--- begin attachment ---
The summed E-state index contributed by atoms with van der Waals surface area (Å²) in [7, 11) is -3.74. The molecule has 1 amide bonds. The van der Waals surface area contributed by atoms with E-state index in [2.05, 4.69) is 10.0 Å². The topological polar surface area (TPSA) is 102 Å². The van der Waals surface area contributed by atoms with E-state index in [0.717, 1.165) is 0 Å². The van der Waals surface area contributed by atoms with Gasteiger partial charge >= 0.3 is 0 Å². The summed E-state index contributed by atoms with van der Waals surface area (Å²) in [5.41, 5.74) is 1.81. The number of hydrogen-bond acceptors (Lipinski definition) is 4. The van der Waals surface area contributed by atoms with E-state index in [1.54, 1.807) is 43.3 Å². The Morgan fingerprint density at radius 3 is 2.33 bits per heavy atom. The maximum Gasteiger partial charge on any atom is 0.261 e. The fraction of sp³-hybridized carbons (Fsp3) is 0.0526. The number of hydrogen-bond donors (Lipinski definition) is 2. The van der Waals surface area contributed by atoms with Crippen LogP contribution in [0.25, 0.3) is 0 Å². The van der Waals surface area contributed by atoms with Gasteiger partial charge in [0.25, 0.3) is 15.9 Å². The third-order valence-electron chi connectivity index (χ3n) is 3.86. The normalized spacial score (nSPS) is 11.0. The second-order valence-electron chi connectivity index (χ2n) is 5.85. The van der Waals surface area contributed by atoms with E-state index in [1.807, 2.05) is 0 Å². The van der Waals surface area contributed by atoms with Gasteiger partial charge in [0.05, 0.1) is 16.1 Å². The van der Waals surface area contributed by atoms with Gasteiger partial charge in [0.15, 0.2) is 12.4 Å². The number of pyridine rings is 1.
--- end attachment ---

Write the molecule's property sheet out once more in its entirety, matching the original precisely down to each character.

The summed E-state index contributed by atoms with van der Waals surface area (Å²) in [7, 11) is -3.74. The molecule has 1 amide bonds. The van der Waals surface area contributed by atoms with E-state index in [2.05, 4.69) is 10.0 Å². The topological polar surface area (TPSA) is 102 Å². The van der Waals surface area contributed by atoms with E-state index in [0.717, 1.165) is 0 Å². The van der Waals surface area contributed by atoms with Gasteiger partial charge >= 0.3 is 0 Å². The summed E-state index contributed by atoms with van der Waals surface area (Å²) in [5.41, 5.74) is 1.81. The number of hydrogen-bond acceptors (Lipinski definition) is 4. The van der Waals surface area contributed by atoms with E-state index in [1.54, 1.807) is 43.3 Å². The Morgan fingerprint density at radius 3 is 2.33 bits per heavy atom. The maximum Gasteiger partial charge on any atom is 0.261 e. The fraction of sp³-hybridized carbons (Fsp3) is 0.0526. The number of hydrogen-bond donors (Lipinski definition) is 2. The van der Waals surface area contributed by atoms with Crippen LogP contribution in [0.25, 0.3) is 0 Å². The van der Waals surface area contributed by atoms with Gasteiger partial charge in [0.25, 0.3) is 15.9 Å². The third-order valence-electron chi connectivity index (χ3n) is 3.86. The normalized spacial score (nSPS) is 11.0. The second-order valence-electron chi connectivity index (χ2n) is 5.85. The van der Waals surface area contributed by atoms with E-state index in [1.807, 2.05) is 0 Å². The van der Waals surface area contributed by atoms with Gasteiger partial charge in [0.05, 0.1) is 16.1 Å². The van der Waals surface area contributed by atoms with Gasteiger partial charge in [0.15, 0.2) is 12.4 Å². The number of pyridine rings is 1.